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The Rock-itt : July 2011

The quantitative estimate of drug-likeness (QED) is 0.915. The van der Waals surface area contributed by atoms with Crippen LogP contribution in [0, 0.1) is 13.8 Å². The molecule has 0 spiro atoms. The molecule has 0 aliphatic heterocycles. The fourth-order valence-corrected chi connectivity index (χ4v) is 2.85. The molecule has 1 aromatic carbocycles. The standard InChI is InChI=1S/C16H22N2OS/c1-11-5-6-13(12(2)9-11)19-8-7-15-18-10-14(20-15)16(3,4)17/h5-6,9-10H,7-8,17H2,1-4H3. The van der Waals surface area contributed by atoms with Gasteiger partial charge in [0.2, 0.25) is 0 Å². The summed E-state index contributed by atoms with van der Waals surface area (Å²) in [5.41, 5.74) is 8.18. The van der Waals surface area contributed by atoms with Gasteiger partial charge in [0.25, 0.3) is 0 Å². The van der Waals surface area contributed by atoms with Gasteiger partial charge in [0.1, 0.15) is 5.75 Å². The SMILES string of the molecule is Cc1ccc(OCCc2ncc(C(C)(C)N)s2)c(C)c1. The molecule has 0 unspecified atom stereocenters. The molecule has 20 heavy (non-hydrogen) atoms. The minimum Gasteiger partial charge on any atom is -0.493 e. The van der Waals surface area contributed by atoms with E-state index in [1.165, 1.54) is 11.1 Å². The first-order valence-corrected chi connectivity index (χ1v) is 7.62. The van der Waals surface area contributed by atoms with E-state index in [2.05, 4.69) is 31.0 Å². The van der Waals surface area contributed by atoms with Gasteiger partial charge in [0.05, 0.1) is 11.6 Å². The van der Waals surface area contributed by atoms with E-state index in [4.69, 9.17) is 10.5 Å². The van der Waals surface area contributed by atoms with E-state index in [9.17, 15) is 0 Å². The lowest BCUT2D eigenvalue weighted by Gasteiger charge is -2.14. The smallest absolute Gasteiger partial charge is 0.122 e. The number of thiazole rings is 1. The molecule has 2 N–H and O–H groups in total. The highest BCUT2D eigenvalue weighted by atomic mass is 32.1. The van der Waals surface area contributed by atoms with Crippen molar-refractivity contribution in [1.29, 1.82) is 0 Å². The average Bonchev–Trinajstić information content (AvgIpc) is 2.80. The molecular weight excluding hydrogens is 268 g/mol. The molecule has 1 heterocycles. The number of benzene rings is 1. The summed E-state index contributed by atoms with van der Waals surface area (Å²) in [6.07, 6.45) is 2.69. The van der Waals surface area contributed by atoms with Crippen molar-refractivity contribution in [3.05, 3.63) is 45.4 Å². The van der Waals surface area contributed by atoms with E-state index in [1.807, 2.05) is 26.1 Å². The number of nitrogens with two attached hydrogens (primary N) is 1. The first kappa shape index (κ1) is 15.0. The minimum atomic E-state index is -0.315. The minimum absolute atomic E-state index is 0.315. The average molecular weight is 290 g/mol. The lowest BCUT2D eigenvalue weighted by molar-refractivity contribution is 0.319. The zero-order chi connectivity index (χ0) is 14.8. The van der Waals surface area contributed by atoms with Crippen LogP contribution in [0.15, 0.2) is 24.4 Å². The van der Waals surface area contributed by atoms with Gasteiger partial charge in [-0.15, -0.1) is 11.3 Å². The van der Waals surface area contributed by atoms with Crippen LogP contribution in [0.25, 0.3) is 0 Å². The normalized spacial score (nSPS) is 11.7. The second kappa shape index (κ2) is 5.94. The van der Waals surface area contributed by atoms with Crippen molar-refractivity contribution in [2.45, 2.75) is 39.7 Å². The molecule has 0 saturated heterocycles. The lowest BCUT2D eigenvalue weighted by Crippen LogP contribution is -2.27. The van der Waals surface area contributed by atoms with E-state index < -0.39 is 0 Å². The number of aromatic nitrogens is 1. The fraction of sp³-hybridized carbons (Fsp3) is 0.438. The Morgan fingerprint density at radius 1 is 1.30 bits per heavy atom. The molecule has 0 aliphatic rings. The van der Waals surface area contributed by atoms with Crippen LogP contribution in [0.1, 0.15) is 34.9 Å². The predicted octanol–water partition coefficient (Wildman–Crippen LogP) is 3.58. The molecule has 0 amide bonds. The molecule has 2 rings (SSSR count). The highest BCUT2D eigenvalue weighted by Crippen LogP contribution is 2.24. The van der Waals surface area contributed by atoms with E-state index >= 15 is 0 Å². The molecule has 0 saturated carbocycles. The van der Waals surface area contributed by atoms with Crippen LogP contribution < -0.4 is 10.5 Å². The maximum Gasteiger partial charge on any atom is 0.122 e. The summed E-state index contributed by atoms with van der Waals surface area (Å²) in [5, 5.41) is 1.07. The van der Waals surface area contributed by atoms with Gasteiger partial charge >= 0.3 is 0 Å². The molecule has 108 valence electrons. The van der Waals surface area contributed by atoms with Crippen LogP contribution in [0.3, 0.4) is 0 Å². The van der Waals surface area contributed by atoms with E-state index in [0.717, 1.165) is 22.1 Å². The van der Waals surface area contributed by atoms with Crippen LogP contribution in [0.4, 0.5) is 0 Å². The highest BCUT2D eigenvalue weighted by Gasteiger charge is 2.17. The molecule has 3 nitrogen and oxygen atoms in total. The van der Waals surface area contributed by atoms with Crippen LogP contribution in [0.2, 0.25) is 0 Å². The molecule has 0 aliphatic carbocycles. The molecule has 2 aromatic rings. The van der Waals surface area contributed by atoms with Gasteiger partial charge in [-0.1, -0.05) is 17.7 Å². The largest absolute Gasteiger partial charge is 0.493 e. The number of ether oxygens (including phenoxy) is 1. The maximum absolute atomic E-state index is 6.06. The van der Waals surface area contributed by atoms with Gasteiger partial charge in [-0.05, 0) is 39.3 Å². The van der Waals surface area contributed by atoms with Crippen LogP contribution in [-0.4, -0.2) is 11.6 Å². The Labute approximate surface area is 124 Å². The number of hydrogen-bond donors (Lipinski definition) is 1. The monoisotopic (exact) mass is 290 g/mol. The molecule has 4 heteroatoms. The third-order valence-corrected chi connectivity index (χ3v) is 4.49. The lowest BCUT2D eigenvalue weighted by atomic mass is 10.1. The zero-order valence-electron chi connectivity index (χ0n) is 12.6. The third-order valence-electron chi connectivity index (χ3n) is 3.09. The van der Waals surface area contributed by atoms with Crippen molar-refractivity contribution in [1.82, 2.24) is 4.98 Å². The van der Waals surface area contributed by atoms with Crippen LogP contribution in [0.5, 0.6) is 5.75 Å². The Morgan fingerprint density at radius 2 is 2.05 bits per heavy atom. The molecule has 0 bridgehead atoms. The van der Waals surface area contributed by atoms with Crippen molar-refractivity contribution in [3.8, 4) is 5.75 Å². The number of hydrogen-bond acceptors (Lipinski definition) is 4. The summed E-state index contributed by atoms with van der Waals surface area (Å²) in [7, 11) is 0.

If you missed the first chapter of this out- rageous self aggrandizement of how I started from humble beginnings in the UK to forge myself a career in the Music Biz, Don’t worry, here’s another load!!! From my early EMI days in 1974, I gradu- ally got myself from Sales, to Regional Promotions and then into National Promo- tions, working with the biggest TV and Radio Stations in the UK and some of the biggest acts, Pink Floyd, Kate Bush, Queen, Deep Purple, Kraftwerk, Paul McCartney, Kiss, The Rolling Stones, Blur, Radiohead, the acts I got to work with were amazing. In my first couple of years at EMI we had quite a few Aussie connections. W e des- perately tried to get Slim Dusty’s “A Pub With No Beer” into the UK Charts. I im- ported thousands of cans of Tooheys into the UK, a brew that had never been seen or drunk there before. The idea being to get some exposure in the media for Slim and also spread the news that Australia was about more than just sunshine. Some of it actually made its intended way to the Radio Stations, by no means all of it though..... The Little River Band came to the UK in 1977 to try to get a foothold. Myself and a guy called Martin Cox (he’s the one you don’t recognise in the picture!) hired a couple of Range Rovers and over the space of two weeks, starting at Wick at the top of Scotland, drove the band South to almost every Radio and TV Station in the British Isles. It worked, they had a good few hits in the UK and I found the more Australians I met the more I would like to see their country. I moved out of Promotions for a while to work with Micky Most at Rak Records, which was a satellite company of EMI. I was general manager of RAK for a couple of years working with Hot Chocolate, Suzi Quattro and being close to the launch of the career of Kim Wilde. I did a similar trip around the UK with Kim to the one I did with the Little River Band. Imagine being on the road for two weeks on my own with the fledgling Kim Wilde! We stayed friends and we still are. She invited me into her dressing room the last time she was here playing the Entertainment Centre, she just had a white bath towel wrapped around her and she’s still gorgeous. I didn’t hang around long, I was a jabbering wreck. In the early 80’s I moved back into the main body of EMI , becoming General Manager of Capitol Records, EMI’s Ameri- can subsidiary. This was a very demand- ing job, I would work the full day in the London Office and then the Americans would get to work in LA and I had to deal with them until midnight or later. In 1985 Capital had signed a band called Crowded House and their A&R man wanted me to go to LA to meet them. Capitol’s market- ing department also wanted me in LA to explain why I wasn’t spending as much as they would have liked promoting a new Bob Seger album. It was a tough trip, my first visit to Capitol Tower on Hollywood and Vine, pity it was for a carpeting! Still I got to see the studios in the Tower where Sinatra and Nat King Cole recorded which is very special. The iconic Capitol Tower looks fantastic from the outside but the offices within are surprisingly small. I man- aged to placate the Heavies, got to meet Bob Seger and his manager Punch An- drews which was more enjoyable than I had dare hoped. I had always been a fan of Bob, particularly live and was able to tell him about the shows of his I had seen. It’s always good if you know your product. Later, spending time with Bob Seger doing promotion back in London I drove him to a meeting with the then Worldwide head of EMI Jim Fifield. Bob insisted I come in to the meeting with him and he introduced me to Fifield, someone a lowly minion like me would never get to meet, saying “Jim, you have to meet this guy he’s the best god- That’s me, far left on the road in the UK with The Little River Band in 1977. Getting up close and rather personal with Bonnie Raitt around 1996.